Hurricane Harvey Price Gouging Cases are Still Being Settled

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Employee Bryan Herrera holds a makeshift sign that reads, “Out of Gas,” as he stands outside the Shell filling station in Texas where he works, Thursday, Aug. 31, 2017.

As Hurricane Harvey raged over the Gulf Coast last fall, some retailers saw an opportunity to increase their profit margins. After the storm settled, the Texas Attorney General’s Office got involved and began investigating more than 120 gas stations for suspected price gouging.

The office received more than 5,000 complaints from consumers about gas stations that raised prices on unleaded gas to at least $3.99 per gallon for gas (the national average, at the time of the storm, was $2.35 a gallon). Over the past several months, they’ve begun reaching settlements with the state, resulting in refunds to customers who were overcharged for fuel during the emergency. The latest in these ongoing negotiations came this week, when a North Texas chain of stations owned and operated by Bains Brothers, LLC, agreed to pay out $26,000 to customers. According to the Dallas Observer, Bains’s stations charged as much as $6.99 a gallon, despite signs that advertised much lower prices. In July, the first batch of settlements began with 48 businesses agreeing to pay $166,592 in combined restitution to customers. (Bains Brothers represents the 53rd such settlement.) Of the initial 48 stores, 42 of them were in the Dallas–Fort Worth area. The rest were in Central Texas.

“Price gouging is something that no Texan should be confronted with when there’s a declared disaster such as Hurricane Harvey,” Texas Attorney General Ken Paxton said in a statement. “This latest settlement reimburses those who were taken advantage of by businesses that charged excessive amounts for fuel, and it serves as warning that Texas’ price-gouging statute will always be vigorously enforced.”

The fact that the AG’s office went after businesses outside of the areas most directly affected by Harvey has drawn some criticism though. The Dallas Morning News published a column in August arguing that the spikes in prices were unlikely to have affected people who were fleeing the storm. Rather, the authors posed, the people who paid the higher prices may well have been those who were filling up garbage cans and massive barrels in anticipation of potential shortages. “Small businesses lack sophisticated supply chains and disaster-response specialists, so it almost always will cost them more to boost supplies after a storm,” the column argued. “Independent gasoline stations usually operate on slim margins. The law forces small businesses to choose between losing money, raising prices or running out of gasoline to sell. While consumers do not like higher prices after disasters, consumers are better off with gasoline available at a high price rather than no gasoline for sale at all.”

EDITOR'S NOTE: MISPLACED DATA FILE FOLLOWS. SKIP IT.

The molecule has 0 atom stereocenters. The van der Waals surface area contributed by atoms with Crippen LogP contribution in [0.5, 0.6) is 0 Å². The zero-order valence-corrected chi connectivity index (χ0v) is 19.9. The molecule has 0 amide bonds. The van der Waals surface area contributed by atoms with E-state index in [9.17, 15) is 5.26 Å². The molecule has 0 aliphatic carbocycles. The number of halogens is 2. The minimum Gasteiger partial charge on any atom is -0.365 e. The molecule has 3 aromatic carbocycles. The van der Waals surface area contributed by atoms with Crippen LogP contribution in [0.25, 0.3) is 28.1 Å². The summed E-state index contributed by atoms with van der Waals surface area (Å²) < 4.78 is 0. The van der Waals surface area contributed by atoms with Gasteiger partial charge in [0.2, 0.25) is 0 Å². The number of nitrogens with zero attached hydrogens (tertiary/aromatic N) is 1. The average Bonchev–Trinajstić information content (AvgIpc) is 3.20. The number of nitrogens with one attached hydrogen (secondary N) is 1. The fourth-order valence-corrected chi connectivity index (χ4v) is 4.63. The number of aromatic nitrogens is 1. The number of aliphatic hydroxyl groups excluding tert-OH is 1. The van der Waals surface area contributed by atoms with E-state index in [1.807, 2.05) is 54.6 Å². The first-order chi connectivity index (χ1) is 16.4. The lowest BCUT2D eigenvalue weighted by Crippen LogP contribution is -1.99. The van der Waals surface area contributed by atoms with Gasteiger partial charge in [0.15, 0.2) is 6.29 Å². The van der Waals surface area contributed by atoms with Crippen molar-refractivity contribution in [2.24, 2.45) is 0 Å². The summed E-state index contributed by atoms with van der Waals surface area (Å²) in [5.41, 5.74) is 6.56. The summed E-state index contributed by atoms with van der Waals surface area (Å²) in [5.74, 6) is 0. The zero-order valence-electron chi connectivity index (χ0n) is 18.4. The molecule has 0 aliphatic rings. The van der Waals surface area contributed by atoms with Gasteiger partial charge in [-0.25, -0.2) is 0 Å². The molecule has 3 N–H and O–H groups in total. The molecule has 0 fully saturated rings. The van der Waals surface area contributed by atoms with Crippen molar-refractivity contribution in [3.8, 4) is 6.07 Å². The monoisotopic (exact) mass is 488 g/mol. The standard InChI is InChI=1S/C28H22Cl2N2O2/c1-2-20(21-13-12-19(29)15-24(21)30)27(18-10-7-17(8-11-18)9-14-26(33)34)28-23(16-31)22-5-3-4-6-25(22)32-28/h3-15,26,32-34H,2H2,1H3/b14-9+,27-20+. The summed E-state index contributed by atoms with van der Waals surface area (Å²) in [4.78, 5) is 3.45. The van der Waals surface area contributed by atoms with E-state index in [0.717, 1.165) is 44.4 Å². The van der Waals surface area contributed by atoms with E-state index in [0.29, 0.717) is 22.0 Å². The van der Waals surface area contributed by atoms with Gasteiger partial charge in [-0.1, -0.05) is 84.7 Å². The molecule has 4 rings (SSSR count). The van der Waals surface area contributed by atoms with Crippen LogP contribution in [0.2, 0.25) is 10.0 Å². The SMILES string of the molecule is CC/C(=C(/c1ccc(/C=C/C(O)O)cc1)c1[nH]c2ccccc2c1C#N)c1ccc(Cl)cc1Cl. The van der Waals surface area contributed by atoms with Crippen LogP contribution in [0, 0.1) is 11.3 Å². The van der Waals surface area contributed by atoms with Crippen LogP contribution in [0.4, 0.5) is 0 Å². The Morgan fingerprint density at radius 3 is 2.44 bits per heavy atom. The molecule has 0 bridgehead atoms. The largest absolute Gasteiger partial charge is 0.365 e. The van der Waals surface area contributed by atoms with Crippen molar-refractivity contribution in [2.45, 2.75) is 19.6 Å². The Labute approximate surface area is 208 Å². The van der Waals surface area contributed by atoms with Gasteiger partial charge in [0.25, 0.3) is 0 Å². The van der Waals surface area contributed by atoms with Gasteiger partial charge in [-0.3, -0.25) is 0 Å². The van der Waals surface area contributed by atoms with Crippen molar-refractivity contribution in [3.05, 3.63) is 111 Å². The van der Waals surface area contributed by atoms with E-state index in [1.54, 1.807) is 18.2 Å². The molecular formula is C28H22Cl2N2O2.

Gas stations in Austin, Dallas, and San Antonio faced shortages (or were completely sold out of fuel), and gas hoarding was likely a contributing factor. But it’s a curious jump to suggest that unfettered price hikes—Texas law currently allows for a modest 25 percent spike during a state of emergency—are the only solution. Or, for that matter, that the only people who were forced to pay higher prices were locals from unaffected areas. People fleeing Houston and other affected areas along the Gulf Coast were often heading to Austin, Dallas, or other areas that were safer and dryer during the storm, and many of the incidents of price gouging occurred days after the storm made landfall on August 25.

Harvey was an unusual situation, natural disasters on its scale are likely to be increasingly commonplace. It’d be unrealistic to suggest that every local gas station prepare an H-E-B-like response to storms like Harvey, but having a plan in place that balances the needs of consumers with the station’s responsibility (under the law) not to gouge customers should be on the minds of every gas station owner.

At the very least, the state has shown a clear willingness to go after those whose price hikes break the law during emergencies, which means that coming up with some sort of plan to deal with increased demand in those times isn’t just a good idea—it may be the only way to navigate those situations without paying out hefty fines after the fact.